Nicola Sturgeon was accused of “trampling over local democracy” yesterday after intervening in a controversial planning application backed by the Chinese government.
The Scottish Government “called in” plans related to the Inch Cape Offshore (ICO) wind farm on Monday, the same day the First Minister began a trade visit to China.
It will now be decided by SNP ministers instead of local councillors in East Lothian.
But opposition parties branded the intervention “a disgrace” as ICO are owned by Red Rock Power, a subsidiary of China’s largest state-owned investment fund, the State Development and Investment Corporation (SDIC).
Sturgeon met the project’s backers on Tuesday in China, although the Government insist the development wasn’t discussed. The SNP leader also opened Red Rock’s Edinburgh office in 2016.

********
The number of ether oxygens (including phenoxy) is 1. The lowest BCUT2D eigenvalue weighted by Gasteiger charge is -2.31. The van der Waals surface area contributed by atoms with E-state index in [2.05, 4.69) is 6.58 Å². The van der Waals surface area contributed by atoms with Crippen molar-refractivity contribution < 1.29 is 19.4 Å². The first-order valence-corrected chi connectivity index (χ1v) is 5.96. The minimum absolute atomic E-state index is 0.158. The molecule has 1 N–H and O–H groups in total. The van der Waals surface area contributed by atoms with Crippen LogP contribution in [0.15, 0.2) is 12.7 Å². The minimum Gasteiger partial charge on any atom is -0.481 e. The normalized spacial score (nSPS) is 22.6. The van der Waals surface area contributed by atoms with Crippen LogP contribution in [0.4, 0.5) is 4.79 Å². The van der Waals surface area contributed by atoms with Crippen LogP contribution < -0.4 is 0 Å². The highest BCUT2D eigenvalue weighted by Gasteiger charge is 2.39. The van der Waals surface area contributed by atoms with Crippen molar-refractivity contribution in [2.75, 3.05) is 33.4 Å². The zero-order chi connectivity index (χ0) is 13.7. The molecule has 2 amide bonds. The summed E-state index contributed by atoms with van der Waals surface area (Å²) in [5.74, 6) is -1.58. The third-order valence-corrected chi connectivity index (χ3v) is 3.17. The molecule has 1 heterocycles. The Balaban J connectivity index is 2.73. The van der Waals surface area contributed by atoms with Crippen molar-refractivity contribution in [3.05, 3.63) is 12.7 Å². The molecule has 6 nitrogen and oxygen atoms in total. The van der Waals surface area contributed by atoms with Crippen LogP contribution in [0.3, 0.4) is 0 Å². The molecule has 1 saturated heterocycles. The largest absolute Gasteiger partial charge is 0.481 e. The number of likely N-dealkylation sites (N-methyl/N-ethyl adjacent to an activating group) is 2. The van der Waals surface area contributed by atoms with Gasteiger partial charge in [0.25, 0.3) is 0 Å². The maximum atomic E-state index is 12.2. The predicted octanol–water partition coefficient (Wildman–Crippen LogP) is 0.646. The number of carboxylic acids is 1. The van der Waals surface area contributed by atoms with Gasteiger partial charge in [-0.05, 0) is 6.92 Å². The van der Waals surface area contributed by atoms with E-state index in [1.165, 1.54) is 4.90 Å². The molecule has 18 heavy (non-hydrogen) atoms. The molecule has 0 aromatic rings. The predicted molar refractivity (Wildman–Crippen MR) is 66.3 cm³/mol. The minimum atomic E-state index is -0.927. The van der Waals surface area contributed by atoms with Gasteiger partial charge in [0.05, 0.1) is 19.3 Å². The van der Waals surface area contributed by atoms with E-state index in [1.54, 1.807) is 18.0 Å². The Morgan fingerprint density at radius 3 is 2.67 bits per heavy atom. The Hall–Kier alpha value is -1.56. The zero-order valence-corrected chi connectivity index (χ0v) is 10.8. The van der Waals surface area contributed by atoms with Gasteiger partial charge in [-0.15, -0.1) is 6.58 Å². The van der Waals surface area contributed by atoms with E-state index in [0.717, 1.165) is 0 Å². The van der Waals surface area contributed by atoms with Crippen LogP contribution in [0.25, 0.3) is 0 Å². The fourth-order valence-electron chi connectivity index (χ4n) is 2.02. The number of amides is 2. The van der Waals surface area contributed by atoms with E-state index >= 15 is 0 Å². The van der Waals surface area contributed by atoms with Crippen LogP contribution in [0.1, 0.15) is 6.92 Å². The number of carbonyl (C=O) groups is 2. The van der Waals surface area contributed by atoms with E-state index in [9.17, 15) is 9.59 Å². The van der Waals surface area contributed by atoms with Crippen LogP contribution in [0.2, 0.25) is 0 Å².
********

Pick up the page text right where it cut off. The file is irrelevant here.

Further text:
Inch Cape want to build the substation on the former Cockenzie power station site to bring offshore energy from a planned wind farm into the National Grid. The substation will be controlled remotely and create no local jobs.
Labour’s East Lothian MSP Iain Gray last night said: “This decision is a disgrace. I have spent years arguing that local planning decisions must be taken in East Lothian, not by Scottish Government ministers.
“We now know that Nicola Sturgeon met the SDIC the same week her planning minister removed a planning application by their subsidiary Red Rock from East Lothian Council, so the Government could decide itself.
“He added that the SNP Government should not be overstepping the boundaries of local democracy and centralising decisions ahead of democratically elected local councillors.
Tory local government spokesman Alexander Stewart said: “This is an outrageous move from the Scottish Government and completely tramples over local democracy. Lib Dem MSP Liam McArthur said local representatives should not be cut out of the loop.
The Scottish Government said the application may raise matters of “national importance” and calling it in would allow further consideration of the case by ministers.
Ian Johnson, ICO project manager, said: “This is not uncommon for a project with such national economic and environmental importance.”
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